Gabrielle Barnett, on assignment with Anchorage Daily News,
conducted this interview with Mikhail Baryshnikov, prior to the premiere
of PASTForward, the White Oak tour. Excerpts from this phone interview
were published in the Anchorage Daily News, October 3, 2000.
Gabrielle Barnett: Why begin the PASTForward tour in Anchorage, so
far from the center of the dance world?
Mikhail Baryshnikov: What is the center
of the dance world really? New York City, Paris
need them. We need time to prepare a show without pressure. Anchorage
can offer us that a place and time to work. Its ideal.
Why are you taking such an artistic risk at this point
in your career?
Its not a risk, its just fun. Its whats
left in life, to work with interesting people. To walk across the street
is a risk. These works have become classics. They have been approved
by time, they are part of history. I want to introduce them to a new
generation, to a new audience. The show is not just for dance lovers.
We will show the socio-political perspective, the context in which this
What was your introduction to "post-modern dance"?
Was it when you performed in Twyla Tharps When Push Comes to
Shove in 1976, shortly after you came to the United States
No, Twyla is a solid modern choreographer, not postmodern. Her work
is very central, mainstream. Working with her did open up a new world,
but David Gordon was my introduction to the postmodern Judson choreographers.
I met Gordon in the early 80s. I saw the work he was doing at
Dance Theater Workshop with the Pick Up Company and Valda Setterfield.
I was interested in how he manipulated objects. His work was down to
earth and austere. He created material for American Ballet Theatre
Made in USA and we became friends. I discovered Lucinda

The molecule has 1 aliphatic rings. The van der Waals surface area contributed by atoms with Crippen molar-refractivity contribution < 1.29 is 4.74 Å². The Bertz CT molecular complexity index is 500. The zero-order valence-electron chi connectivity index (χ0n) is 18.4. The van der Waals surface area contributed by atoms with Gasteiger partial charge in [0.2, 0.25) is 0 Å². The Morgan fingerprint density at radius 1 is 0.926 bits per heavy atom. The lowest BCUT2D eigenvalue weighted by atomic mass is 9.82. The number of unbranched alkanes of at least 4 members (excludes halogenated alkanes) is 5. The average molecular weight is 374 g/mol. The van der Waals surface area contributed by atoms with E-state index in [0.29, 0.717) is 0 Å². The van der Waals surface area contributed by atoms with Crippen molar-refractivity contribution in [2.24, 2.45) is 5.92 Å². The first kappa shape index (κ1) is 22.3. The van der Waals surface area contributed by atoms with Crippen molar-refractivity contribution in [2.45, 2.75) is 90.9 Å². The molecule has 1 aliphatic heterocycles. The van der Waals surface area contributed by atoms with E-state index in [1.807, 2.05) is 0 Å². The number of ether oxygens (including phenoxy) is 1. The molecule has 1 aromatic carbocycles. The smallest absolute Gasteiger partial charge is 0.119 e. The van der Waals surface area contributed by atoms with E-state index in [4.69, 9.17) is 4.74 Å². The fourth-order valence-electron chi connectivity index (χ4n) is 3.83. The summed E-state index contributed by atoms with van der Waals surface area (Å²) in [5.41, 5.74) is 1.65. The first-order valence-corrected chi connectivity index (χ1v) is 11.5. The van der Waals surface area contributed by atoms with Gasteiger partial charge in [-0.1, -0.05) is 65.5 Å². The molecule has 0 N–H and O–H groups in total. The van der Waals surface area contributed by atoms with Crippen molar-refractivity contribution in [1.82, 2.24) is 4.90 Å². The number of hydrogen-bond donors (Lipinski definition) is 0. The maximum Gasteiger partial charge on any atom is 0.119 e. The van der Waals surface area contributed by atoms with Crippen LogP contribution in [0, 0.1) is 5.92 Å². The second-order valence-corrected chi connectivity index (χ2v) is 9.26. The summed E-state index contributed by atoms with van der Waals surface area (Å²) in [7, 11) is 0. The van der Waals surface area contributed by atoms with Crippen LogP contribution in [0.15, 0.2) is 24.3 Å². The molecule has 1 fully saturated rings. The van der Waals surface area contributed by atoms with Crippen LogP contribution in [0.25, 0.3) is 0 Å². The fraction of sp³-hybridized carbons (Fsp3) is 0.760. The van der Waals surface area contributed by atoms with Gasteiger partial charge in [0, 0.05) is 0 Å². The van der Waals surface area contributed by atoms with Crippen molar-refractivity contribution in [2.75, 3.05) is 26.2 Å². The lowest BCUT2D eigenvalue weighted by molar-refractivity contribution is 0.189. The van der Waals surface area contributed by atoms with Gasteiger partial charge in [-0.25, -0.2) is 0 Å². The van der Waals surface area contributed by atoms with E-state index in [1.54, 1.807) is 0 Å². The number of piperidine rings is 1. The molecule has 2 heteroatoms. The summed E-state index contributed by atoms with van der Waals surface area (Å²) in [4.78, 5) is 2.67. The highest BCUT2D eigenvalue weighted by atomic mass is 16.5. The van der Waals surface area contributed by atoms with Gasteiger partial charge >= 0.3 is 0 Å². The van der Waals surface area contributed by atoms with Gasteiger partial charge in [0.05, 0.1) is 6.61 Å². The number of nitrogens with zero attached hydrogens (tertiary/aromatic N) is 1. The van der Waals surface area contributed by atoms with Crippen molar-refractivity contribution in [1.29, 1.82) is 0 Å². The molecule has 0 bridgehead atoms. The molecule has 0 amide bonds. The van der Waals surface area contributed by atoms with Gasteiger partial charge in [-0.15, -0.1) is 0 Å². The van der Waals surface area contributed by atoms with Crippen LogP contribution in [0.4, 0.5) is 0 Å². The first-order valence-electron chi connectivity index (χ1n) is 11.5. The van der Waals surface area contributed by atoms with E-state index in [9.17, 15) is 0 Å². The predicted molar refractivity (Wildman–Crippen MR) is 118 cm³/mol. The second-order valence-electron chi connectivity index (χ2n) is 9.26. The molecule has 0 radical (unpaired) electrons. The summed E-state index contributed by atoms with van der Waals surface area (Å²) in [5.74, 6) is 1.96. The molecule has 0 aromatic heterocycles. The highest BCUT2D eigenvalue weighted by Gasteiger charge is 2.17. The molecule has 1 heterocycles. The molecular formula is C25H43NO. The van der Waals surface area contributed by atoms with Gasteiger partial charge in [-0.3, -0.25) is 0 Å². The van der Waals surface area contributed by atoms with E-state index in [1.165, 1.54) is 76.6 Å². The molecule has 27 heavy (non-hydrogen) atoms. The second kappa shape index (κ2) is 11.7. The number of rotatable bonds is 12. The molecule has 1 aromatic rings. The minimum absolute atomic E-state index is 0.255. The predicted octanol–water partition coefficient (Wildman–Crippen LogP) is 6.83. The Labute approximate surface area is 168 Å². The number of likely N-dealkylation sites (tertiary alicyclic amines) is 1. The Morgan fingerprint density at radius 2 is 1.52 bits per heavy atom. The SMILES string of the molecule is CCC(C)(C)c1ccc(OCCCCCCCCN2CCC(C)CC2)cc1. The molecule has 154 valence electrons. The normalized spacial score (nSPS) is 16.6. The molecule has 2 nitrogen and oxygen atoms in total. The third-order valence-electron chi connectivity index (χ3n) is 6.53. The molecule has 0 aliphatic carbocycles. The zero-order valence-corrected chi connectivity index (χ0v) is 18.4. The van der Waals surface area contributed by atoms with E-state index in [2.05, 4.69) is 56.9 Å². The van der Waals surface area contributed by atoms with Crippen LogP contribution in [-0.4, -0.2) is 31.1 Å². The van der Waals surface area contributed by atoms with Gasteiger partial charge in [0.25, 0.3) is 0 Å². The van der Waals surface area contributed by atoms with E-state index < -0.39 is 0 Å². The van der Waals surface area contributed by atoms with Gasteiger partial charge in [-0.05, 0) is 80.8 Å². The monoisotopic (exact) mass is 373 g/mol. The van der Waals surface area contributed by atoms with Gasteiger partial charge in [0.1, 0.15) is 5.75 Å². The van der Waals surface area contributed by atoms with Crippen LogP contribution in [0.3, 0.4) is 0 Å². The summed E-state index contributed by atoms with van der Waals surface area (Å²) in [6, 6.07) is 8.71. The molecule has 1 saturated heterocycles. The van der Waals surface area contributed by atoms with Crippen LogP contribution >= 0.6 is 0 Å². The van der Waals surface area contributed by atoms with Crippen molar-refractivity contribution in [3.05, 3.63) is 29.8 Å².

Childs and Trisha Brown in the 70s and 80s I started
to see their shows more and more. I found films of Rainers work
in the New York Public Library. I met Steve Paxton next. Deborah Hay
and Simone Forti came later.
How did you get Yvonne Rainer to choreograph again,
after working in film for decades?
I asked her does this program make sense to you? She said,
I have a dream list. Her idea of an evening. No one was
hostile, but no one was enthusiastic. Some people wanted to create new
work, not restage old material. I asked David Gordon to direct because
he is also involved in theater, he has a sharp directorial eye. Then
we needed Charles Atlas for the socio-political context; hes doing
a an introductory film. We are looking back, reexamining what was interesting
and controversial, what they did, what they wanted to say. The show
is about retracking, retracing.
Last June, at the Brooklyn Academy of Music, you performed
material in Rainers After Many Summer Dies the Swan that
was originally danced by Valda Setterfield. Is there a story behind
No, theres no story. It was Yvonnes idea to have me
dance Valdas solo. I said yes, I didnt think about how it
would look, what people would think. In PASTForward, we will just do
excerpts from Swan. People had longer attention spans in the
60s. The works have been abridged to make it easy, more accessible
for the TV generation.
Will you stage any brand new pieces in PASTForward?
David Gordons For the Love of the Rehearsal is a new
piece. And Deborah Hays The Whizz.
Which pieces will involve community dancers?
Exit, by Deborah Hay is a community piece. And The Matter
by David Gordon.
Have you worked with community dancers before?
Yes, as extras. These will be wonderful pieces for people to participate
Can you talk about technique and postmodern dance?
Many people assume there is no technique when they dont see pointed